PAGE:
Don't Judge A Book by its Price
The article Pricing for Profit described a pricing technique utilizing probability theory to estimate sales at different price levels. Since some publishers prefer a less intuitive technique, here is a different way to price your books that is based more on marketing strategy.
This technique also contends that traditional pricing – that is, by multiplying the unit printing costs by eight, or simply matching competitors’ prices – may not optimize your operating income. For example, suppose your unit printing cost is $1.87. Eight times this amount would yield a list price of $14.95. This covers your distributor’s percentage (70%), and even with a promotional budget of $1 per book could yield $1.62 per sale. At that rate you would need to sell 619 books to generate $1000 of operating income.
However, what if your competition is selling a similar book for only $11.95? If you matched that price and maintained the same cost structure you would only net $ .72 operating income per sale. Consequently, you will have to sell almost 1400 books (a 126% increase in sales) to reach $1000 of operating income. A simple chart illustrates these circumstances.
What should you do? There are at least three alternatives from which you may choose.
Option 1: Price at $11.95 without changing the cost structure. This alternative could be appropriate for those who intend to use the title as a break-even venture to establish a foothold in a new market. This could also be the path for an author who chooses to publish for altruistic reasons.
Option 2: Price at $11.95 and reduce costs. Here, your objective is to lower your expenses to increase operating income. For example, you might print a larger quantity, reduce the page count, eliminate expensive graphics or find a lower-cost printer. If none of these is acceptable, try another approach. A four-color cover represents a considerable portion of the total printing charge. What if you print only the covers in a larger quantity – say 10,000 – and produce 2000 books at a time? In addition to lowering your unit cost you will minimize the turnaround time for future production runs.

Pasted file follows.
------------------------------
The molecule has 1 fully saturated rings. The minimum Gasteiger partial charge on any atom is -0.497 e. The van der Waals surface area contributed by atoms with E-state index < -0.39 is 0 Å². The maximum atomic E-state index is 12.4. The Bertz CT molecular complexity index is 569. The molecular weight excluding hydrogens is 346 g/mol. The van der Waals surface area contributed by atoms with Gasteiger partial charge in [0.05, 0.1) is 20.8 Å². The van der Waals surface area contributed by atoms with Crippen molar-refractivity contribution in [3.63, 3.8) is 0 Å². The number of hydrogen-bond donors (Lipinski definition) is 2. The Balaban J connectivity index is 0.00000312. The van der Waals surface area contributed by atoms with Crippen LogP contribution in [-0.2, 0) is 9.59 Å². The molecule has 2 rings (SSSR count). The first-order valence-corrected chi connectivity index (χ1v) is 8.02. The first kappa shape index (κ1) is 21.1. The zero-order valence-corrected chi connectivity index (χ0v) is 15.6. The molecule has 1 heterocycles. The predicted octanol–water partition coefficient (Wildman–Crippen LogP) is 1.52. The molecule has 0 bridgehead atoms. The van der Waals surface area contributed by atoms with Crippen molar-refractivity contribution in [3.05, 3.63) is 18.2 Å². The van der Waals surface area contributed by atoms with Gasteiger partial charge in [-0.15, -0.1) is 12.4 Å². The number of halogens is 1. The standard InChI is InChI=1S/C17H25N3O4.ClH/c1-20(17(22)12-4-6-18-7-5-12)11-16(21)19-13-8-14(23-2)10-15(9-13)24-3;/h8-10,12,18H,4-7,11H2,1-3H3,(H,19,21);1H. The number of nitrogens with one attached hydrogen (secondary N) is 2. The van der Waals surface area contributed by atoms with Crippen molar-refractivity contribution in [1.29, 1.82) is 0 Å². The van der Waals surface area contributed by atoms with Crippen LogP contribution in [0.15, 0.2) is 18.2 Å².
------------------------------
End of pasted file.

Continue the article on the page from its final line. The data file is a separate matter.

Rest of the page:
You may decide to sell only through a wholesaler with a 55% discount. However, you might not be better off financially because you will need to perform some of the functions of distribution (selling, warehousing, shipping, accounting, handling returns). Similarly, you might decide to sell directly to special-sales niches. As with other changes in distribution, all of the increased revenue does not necessarily drop to the bottom line since your marketing costs will escalate as will the time necessary to perform the sales function.
If you set your price at $11.95 and reduce some of your costs, you could make more operating income by selling fewer books:
Option 3: Price at 14.95. You might decide to go with the higher price and implement all the cost-saving actions stated above. At first glance this appears to be the strategy that would pour the most money into your coffers. But if you provide a premium-priced book that is outwardly identical to that offered by competition, most people would opt for the lower-priced one.
All is not lost because you can still apply creative marketing strategy. Eliminate side-by-side price comparisons by selling directly to special-sales and niche markets. Here the buyers do not have ready access to substitute titles and will view yours only in relation to how well it helps them solve their problems.
Create promotional devices that demonstrate your title’s superiority over competition. Tell prospective readers how much money your ideas will save them, or how they will benefit more by reading your book than a competitor’s.
You can maintain a higher price while reducing the cost to the buyer by offering discounts or implementing a promotional or discriminatory pricing strategy.
Promotional pricing. Offering a money-back guarantee is one example of promotional pricing, as is seasonal pricing when you provide a discount for purchases made during periods of slow sales. Bundling is another example. And a reduced price "for this booksigning only" illustrates special-event pricing.
Discriminatory pricing is exemplified by customer-segment pricing, i.e., selling a library edition at a different price. Product-form pricing offers a different price for hard vs. softcover. You might also consider geographical pricing where identical books are priced differently at various locations. Discriminatory pricing is legal when certain conditions are met.
These alternatives demonstrate that pricing is more intricate then simply multiplying your printing costs or mimicking your competition. Different printing quantities yield varying costs for the identical book and different distribution strategies result in dissimilar operating income. The answer to your pricing dilemma lies in your ability and willingness to apply strategic thinking to your marketing efforts. Choose the option that best suits your particular skills, objectives and the time you have available to implement your plans.